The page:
As the D.C. area braces for what may or may not be an incredible late-in-season storm, we bring you all the STEM news that's fit to clip.
Education, like politics, is local, and many STEM initiatives have recently emerged from states. EdWeek takes a look at how state initiatives are changing the on-the-ground STEM game. See if your state is included.
Professor Roni Ellington of Morgan State University spoke last week at the TedxBaltimore conference on diversity in STEM education. A mathematician with a PhD in math education, her work focuses on how marginalized students persist and succeed in STEM fields. Take 10 minutes to listen to her ideas on how to persuade students to pursue 'hard' subjects and how to empower teachers and provide students with agency in STEM education.
The shortage of women in technology is well-documented, and often a concern for those looking forward in the field. But as columnist Sejal Hathi, the problem of women in male-dominated fields "isn't just a women's issue: it is a national security issue, a human right's issue, [a] generation's shared issue." She highlights an important concern: We must view women's success in STEM communally in order to move forward.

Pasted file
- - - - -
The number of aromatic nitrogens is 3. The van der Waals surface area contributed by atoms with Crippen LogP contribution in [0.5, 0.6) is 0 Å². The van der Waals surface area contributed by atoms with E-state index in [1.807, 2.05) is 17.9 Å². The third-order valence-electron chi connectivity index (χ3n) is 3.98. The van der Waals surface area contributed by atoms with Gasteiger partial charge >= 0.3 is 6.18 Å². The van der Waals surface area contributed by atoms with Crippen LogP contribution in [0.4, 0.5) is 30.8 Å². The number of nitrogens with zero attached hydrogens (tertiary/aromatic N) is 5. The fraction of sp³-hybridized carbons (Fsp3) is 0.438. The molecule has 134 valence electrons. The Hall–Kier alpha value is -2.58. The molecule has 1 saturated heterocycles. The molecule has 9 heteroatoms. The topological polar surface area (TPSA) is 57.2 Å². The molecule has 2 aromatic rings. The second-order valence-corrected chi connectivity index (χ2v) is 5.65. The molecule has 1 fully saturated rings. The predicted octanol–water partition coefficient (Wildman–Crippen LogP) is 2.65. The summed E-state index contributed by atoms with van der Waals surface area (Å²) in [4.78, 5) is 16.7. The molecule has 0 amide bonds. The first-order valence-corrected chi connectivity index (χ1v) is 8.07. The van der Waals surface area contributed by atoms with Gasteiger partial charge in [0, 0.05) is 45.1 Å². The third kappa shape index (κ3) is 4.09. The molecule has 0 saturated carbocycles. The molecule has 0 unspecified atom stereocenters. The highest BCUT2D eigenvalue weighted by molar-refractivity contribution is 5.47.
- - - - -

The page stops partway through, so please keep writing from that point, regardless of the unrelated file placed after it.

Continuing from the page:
The title of this post is devastatingly clear: It's tough to get a job as a young, newly minted PhD. While within STEM the outlook has been grim in life sciences for a while, even formerly safe fields like engineering are beginning to take a hit as well.
The question of immigration and business innovation has been in front of Congress for a while. Last year, for instance, the House voted on a STEM visa bill, and President Obama has included it in his immigration-reform bill. Kansas Senator Jerry Moran recently proposed extending a path to citizenship to job creators, or any immigrant who created a startup with capitol investments over $100,000 and employed at least two people. While not directly STEM-related, it's not a stretch to imagine that many of these startups and jobs would focus on technological innovation.